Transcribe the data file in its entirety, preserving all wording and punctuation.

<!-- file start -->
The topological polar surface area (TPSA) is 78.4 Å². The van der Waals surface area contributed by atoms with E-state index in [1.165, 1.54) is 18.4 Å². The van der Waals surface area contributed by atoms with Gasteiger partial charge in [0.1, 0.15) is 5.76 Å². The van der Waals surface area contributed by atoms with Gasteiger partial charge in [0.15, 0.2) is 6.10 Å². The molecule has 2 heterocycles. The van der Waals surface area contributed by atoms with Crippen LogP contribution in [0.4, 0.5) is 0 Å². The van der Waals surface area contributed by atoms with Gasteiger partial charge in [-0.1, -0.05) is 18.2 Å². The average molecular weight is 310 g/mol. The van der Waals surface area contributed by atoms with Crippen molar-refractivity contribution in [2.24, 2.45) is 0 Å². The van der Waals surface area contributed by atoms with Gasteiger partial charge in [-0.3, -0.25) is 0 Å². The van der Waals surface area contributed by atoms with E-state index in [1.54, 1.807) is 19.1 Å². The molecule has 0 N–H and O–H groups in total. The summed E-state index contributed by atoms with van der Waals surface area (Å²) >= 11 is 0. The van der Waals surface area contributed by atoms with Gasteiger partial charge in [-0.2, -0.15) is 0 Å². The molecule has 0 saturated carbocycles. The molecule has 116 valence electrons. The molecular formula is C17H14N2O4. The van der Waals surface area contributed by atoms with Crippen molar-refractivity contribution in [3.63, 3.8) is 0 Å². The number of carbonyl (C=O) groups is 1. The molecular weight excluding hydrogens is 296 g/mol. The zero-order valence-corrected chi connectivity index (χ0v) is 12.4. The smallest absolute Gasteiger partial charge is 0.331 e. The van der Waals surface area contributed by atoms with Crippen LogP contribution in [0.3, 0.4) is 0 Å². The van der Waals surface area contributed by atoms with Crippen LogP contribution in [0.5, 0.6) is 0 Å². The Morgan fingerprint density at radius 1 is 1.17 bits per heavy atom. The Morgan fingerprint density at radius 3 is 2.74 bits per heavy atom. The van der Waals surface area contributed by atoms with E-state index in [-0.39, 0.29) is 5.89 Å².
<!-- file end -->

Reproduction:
The topological polar surface area (TPSA) is 78.4 Å². The van der Waals surface area contributed by atoms with E-state index in [1.165, 1.54) is 18.4 Å². The van der Waals surface area contributed by atoms with Gasteiger partial charge in [0.1, 0.15) is 5.76 Å². The van der Waals surface area contributed by atoms with Gasteiger partial charge in [0.15, 0.2) is 6.10 Å². The molecule has 2 heterocycles. The van der Waals surface area contributed by atoms with Crippen LogP contribution in [0.4, 0.5) is 0 Å². The van der Waals surface area contributed by atoms with Gasteiger partial charge in [-0.1, -0.05) is 18.2 Å². The average molecular weight is 310 g/mol. The van der Waals surface area contributed by atoms with Crippen molar-refractivity contribution in [2.24, 2.45) is 0 Å². The van der Waals surface area contributed by atoms with Gasteiger partial charge in [-0.3, -0.25) is 0 Å². The van der Waals surface area contributed by atoms with E-state index in [1.54, 1.807) is 19.1 Å². The molecule has 0 N–H and O–H groups in total. The summed E-state index contributed by atoms with van der Waals surface area (Å²) >= 11 is 0. The van der Waals surface area contributed by atoms with Gasteiger partial charge in [-0.2, -0.15) is 0 Å². The molecule has 0 saturated carbocycles. The molecule has 116 valence electrons. The molecular formula is C17H14N2O4. The van der Waals surface area contributed by atoms with Crippen molar-refractivity contribution in [3.63, 3.8) is 0 Å². The number of carbonyl (C=O) groups is 1. The molecular weight excluding hydrogens is 296 g/mol. The zero-order valence-corrected chi connectivity index (χ0v) is 12.4. The smallest absolute Gasteiger partial charge is 0.331 e. The van der Waals surface area contributed by atoms with Crippen LogP contribution in [0.3, 0.4) is 0 Å². The van der Waals surface area contributed by atoms with Crippen LogP contribution in [0.5, 0.6) is 0 Å². The Morgan fingerprint density at radius 1 is 1.17 bits per heavy atom. The Morgan fingerprint density at radius 3 is 2.74 bits per heavy atom. The van der Waals surface area contributed by atoms with E-state index in [-0.39, 0.29) is 5.89 Å².